The technique works well, says William Bahnfleth, an architectural engineer at Pennsylvania State University in University Park who focuses on indoor air quality. In a room, air rises from people, equipment and existing ventilation, passes through the radiation zone of the lamps, and then circulates back down into the occupied space.
Although there are no universally accepted and enforced standards for indoor air quality, targets are typically expressed in terms of how often the amount of air in a room is exchanged per hour. The recommendation for examination rooms in US hospitals, for instance, is six air changes per hour. That’s a struggle for ventilation systems and typically requires a lot of energy, Bahnfleth says. Whereas, an upper-room GUV system can easily reach the equivalent of two or three times those levels of air exchange for disinfection purposes while using much less energy than a ventilation system.“It’s mostly impossible for anything but a hospital or special facility to have six air changes,” says Nardell. “GUV is the only method that gives you this incredibly high number of equivalent air changes, because you can disinfect such a large volume of air at once.”
In an unpublished study that applied various combinations of ventilation, filtration, UV and mask wearing in a variety of buildings, including offices, hotels and schools, “the only technology that routinely got the risks down to a reasonably acceptable level was UV”, says Shelly Miller, a mechanical engineer and specialist in indoor air quality at the University of Colorado Boulder. “To me that says UV is an incredibly powerful air cleaning tool that we just are dropping the ball on.”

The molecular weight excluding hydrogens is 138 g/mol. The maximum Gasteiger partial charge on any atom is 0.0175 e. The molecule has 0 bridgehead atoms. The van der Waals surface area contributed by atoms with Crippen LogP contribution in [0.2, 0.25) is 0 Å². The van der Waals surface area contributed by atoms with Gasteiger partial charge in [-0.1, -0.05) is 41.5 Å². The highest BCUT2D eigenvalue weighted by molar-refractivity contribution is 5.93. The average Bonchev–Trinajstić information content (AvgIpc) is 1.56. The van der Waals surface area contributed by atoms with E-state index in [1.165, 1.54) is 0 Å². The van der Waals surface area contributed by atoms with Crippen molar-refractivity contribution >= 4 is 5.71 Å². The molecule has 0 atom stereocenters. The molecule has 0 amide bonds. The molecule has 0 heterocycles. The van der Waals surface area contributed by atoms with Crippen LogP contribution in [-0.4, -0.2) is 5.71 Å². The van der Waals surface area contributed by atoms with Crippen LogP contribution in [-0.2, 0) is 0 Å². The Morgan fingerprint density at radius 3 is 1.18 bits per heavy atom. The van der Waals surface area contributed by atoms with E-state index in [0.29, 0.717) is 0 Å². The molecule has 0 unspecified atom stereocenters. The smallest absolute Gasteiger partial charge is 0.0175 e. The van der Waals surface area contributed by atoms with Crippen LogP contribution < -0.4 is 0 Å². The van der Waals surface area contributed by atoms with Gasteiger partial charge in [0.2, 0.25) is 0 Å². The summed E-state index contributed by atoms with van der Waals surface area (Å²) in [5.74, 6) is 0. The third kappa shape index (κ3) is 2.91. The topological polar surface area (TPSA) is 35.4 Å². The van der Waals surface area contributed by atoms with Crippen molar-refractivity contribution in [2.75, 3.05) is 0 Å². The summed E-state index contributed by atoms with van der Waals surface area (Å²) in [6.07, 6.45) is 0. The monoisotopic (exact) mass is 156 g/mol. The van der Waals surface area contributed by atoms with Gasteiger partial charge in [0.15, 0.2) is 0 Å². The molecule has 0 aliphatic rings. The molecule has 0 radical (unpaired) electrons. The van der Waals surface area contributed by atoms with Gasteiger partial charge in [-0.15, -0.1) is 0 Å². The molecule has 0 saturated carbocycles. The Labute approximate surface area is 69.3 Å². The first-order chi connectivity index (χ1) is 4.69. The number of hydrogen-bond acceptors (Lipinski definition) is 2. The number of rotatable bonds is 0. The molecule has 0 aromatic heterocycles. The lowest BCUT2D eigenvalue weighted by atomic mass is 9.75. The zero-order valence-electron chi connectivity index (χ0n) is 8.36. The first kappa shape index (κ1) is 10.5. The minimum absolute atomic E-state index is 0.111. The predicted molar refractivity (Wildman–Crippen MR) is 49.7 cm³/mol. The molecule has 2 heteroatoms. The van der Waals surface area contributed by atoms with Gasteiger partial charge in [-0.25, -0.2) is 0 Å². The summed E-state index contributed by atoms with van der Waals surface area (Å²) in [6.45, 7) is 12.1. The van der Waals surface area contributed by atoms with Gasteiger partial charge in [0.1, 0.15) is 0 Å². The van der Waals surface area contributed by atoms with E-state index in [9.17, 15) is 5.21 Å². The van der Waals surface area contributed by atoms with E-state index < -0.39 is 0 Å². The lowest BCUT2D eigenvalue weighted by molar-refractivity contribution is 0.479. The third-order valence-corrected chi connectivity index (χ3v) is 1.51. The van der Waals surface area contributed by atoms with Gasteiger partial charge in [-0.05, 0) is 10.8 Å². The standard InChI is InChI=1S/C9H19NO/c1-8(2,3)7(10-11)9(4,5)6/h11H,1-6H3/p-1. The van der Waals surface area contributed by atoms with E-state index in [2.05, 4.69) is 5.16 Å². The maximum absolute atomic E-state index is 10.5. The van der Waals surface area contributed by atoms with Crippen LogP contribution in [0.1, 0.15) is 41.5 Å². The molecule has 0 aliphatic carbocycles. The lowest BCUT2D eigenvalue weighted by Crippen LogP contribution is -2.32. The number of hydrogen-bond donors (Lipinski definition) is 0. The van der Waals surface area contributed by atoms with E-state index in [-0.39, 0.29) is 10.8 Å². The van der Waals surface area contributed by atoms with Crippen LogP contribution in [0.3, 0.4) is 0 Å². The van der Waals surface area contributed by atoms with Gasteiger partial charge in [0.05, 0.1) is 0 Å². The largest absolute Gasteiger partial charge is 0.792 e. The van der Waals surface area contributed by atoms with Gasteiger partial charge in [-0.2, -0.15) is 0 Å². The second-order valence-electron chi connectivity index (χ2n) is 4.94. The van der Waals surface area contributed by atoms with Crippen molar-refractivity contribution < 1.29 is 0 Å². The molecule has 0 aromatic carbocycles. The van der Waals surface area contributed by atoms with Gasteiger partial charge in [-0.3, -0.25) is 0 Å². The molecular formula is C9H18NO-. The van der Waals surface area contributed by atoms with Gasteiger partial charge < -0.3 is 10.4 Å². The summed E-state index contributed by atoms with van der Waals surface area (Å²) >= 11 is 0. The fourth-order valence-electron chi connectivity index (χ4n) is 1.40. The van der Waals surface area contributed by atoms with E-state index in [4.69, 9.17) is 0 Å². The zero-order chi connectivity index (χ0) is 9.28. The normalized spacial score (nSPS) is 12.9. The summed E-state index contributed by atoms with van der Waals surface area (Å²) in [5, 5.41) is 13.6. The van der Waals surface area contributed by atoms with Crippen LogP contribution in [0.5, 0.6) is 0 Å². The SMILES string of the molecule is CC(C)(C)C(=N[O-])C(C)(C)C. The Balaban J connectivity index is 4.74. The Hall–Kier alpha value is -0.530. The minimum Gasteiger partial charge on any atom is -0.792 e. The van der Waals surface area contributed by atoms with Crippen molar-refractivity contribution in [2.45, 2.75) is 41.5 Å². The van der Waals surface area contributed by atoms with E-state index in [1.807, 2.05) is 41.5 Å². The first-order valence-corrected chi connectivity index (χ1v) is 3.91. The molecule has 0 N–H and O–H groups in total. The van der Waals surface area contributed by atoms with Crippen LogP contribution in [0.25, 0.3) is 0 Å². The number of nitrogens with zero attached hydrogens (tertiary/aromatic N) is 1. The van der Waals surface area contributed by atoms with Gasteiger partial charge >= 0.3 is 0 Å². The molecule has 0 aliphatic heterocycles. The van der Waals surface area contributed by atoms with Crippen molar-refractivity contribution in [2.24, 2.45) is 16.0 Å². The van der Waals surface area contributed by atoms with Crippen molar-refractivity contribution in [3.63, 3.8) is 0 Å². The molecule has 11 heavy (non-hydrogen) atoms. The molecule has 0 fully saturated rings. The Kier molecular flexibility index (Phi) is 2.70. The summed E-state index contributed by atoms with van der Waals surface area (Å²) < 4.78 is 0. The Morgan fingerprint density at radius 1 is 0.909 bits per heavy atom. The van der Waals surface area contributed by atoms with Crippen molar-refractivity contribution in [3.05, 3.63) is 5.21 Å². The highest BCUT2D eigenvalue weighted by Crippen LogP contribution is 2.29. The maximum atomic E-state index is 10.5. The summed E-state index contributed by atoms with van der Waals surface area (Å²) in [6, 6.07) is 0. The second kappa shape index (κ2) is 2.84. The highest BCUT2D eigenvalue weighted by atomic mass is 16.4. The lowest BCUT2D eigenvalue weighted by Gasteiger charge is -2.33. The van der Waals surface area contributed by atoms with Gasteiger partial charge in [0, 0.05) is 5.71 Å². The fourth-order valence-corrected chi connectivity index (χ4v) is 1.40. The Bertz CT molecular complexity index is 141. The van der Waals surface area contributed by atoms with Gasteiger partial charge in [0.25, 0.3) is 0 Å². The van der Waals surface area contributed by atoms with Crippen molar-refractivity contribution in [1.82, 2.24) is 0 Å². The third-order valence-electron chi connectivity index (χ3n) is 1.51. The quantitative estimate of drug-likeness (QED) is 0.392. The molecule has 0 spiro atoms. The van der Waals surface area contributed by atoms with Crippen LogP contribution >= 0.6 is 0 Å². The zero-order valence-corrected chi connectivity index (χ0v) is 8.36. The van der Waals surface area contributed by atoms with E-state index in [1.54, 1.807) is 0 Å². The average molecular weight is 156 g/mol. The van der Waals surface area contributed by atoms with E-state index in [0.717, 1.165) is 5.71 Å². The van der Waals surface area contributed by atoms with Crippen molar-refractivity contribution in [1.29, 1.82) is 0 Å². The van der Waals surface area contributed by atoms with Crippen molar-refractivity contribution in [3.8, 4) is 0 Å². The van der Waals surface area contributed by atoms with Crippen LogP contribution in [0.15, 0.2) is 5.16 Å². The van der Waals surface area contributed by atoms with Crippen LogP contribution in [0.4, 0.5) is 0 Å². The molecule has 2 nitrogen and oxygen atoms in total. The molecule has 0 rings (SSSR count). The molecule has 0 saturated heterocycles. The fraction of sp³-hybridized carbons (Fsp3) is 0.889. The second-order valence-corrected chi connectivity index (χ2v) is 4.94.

Riding shorter waves
Upper-room GUV was widely adopted in schools and hospitals following studies1 in the late 1930s and 1940s led by William Wells, a biologist then at the University of Pennsylvania in Philadelphia. Wells and his colleagues showed that upper-room GUV drastically reduced the spread of measles in schools in suburban Philadelphia. Although upper-room GUV is still used in many tuberculosis wards, its use has dropped with the advent of more powerful interventions such as vaccines.
Even though upper-room GUV’s conventional UVC light is effective, it is fundamentally limited by the requirement to keep it away from people. Air is cleaned only when it circulates to the top of the room and passes by the GUV light, leaving an opportunity for pathogens to hop to a new host. Shorter wavelengths might help to overcome this limitation.